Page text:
Left Justified: The invasion of Syrian musicians

One good thing about the war in Iraq and the devastation caused by hurricanes Katrina and Rita is there may be no invasion of Syria or Iran. Whether you know it or not, there are major American military facilities in Iraq poised to carry our troops to war against other Muslim countries.

Iran is probably No. 1 on Bush’s hit list. I don’t think the U.S. government has forgotten, nor forgiven, the overthrow of the Shah of Iran in the 1970s. And Iran has more oil than Iraq.

Syria is none too friendly, either, even though Rockford will be hosting a musical group from Damascus this Sunday, Oct. 2. Called “Hewar,” which means “dialogue” in Arabic, they are playing a concert for peace at the Unitarian Universalist Church (4848 Turner St.) starting at 7:30 p.m. (Tickets available from Charlotte’s Web for the Performing Arts, 964-2238.)

Made up of three, four or five Syrian musicians (depending on how many get U.S. visas), they will try to transcend the cultural barriers and use music to bring us humans closer together. It costs 12 bucks, but if you mention that you saw it in The Rock River Times, I’ll only charge you 10.

With the hemorrhaging of our hard-earned tax dollars, the U.S. government might as well just become a subsidiary of Halliburton. Don’t even bother expecting any invoices; just give them the keys to the Treasury building and Fort Knox.

If you hope or expect to see any poor people helped, you better keep on giving to your favorite charities. Mine is Church World Service (they sponsor the CROP Hunger Walk on Sunday, Oct. 16). The Red Cross and Salvation Army—these nonprofits can make the eagle on a dollar screech.

But Halliburton is stretched, too (imagine that). They have to pretend to rebuild Iraq. They cannot pretend to feed our troops, nor rebuild New Orleans. That takes more money than you or I have, and so George Bush is going to have to not cut taxes for his buddies, or give up invading new countries.

So Iran, Syria, and even North Korea are breathing easier. (Maybe that’s why the U.S. signed an agreement with them. The only difference between this agreement and the one six years ago: North Korea has five atom bombs).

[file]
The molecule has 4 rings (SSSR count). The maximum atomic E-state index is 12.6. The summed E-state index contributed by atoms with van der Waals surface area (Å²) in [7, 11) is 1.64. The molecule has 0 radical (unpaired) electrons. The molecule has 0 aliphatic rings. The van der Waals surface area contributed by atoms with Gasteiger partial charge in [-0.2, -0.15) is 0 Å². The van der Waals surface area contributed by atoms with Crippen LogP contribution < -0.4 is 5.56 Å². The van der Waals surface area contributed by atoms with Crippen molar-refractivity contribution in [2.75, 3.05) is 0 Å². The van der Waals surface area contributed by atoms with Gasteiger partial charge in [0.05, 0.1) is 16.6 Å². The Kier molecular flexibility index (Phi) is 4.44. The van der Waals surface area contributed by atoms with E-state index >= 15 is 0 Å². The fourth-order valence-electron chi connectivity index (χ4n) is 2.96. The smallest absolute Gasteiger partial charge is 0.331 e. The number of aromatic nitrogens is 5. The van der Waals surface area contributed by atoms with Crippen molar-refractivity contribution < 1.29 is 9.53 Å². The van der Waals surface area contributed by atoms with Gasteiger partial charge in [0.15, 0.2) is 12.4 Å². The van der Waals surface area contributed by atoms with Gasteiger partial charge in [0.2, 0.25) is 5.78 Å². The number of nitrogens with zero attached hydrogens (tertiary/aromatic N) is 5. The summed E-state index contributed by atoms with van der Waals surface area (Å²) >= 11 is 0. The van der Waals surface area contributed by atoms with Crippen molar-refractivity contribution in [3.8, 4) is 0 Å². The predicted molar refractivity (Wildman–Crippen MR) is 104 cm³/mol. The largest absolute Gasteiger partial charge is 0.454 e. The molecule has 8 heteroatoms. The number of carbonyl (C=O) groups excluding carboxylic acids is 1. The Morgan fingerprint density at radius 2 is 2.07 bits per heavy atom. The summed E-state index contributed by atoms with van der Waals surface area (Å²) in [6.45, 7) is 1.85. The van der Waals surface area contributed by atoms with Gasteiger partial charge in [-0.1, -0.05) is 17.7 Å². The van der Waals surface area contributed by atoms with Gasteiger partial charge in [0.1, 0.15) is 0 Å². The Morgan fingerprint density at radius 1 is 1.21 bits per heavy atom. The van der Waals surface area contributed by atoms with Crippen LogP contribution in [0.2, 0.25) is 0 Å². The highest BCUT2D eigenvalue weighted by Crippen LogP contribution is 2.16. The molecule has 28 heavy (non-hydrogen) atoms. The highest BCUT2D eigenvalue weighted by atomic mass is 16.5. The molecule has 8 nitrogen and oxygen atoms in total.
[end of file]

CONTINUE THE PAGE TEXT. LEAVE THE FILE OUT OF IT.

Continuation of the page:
So Syria is letting its musicians visit the evil empire, and we got them to come to Rockford.

Members of the group are (or should be): Kinan Azmeh, clarinet; Issam Rafea, oud (which is a fretless lute, one of the oldest instruments in the world); Dima Orsho, vocals; Kinan Abu-Afach, cello; Omar al-Musfi, percussions. The translated name of this ensemble says it all: Dialogue. It is an attempt to transcend the barriers of cultural disparities and misconceptions, and establish a civilized communication to build on what brings humans closer together rather than what separates them. This is achieved through a unique musical exchange between different personalities (using each individual instrument as the only means of this communication).

Our Fair Trade Store (201 Seventh St.) will have some of their music, if we ever get permission from the City Building Department.

Drawing from an array of musical traditions—namely Arabic, jazz, scat, opera and classical music—is what makes it a truly unique venture. What justifies Hewar’s ostensibly unusual and eclectic line-up is the instruments: oud (Arabic lute), clarinet, soprano, cello and Oriental and African percussion, all emphasize the ability of music to express a wide scope of human emotions. This makes for a distinctively unique sound, allowing for an open-ended dialogue among Arabic music, jazz and Western classical melodies.

For an added attraction, you can show up an hour early, pay an extra $12, and eat with the crew. It will be a Middle Eastern meal. You have to call me for reservations (815-964-7111).

I doubt the Syrian government will care much about Rockford, Ill., but I know these Syrian musicians will receive a warm welcome when they play here. Rockford Peace & Justice Action Committee hosted a Middle Eastern group more than a year ago, and this was one of their more enjoyable stops. You are welcome to make it even more enjoyable.

Stanley Campbell is executive director of Rockford Urban Ministries and spokesman for Rockford Peace & Justice.

From the Sept. 28-Oct. 4, 2005, issue

Enjoy The Rock River Times? Help spread the word!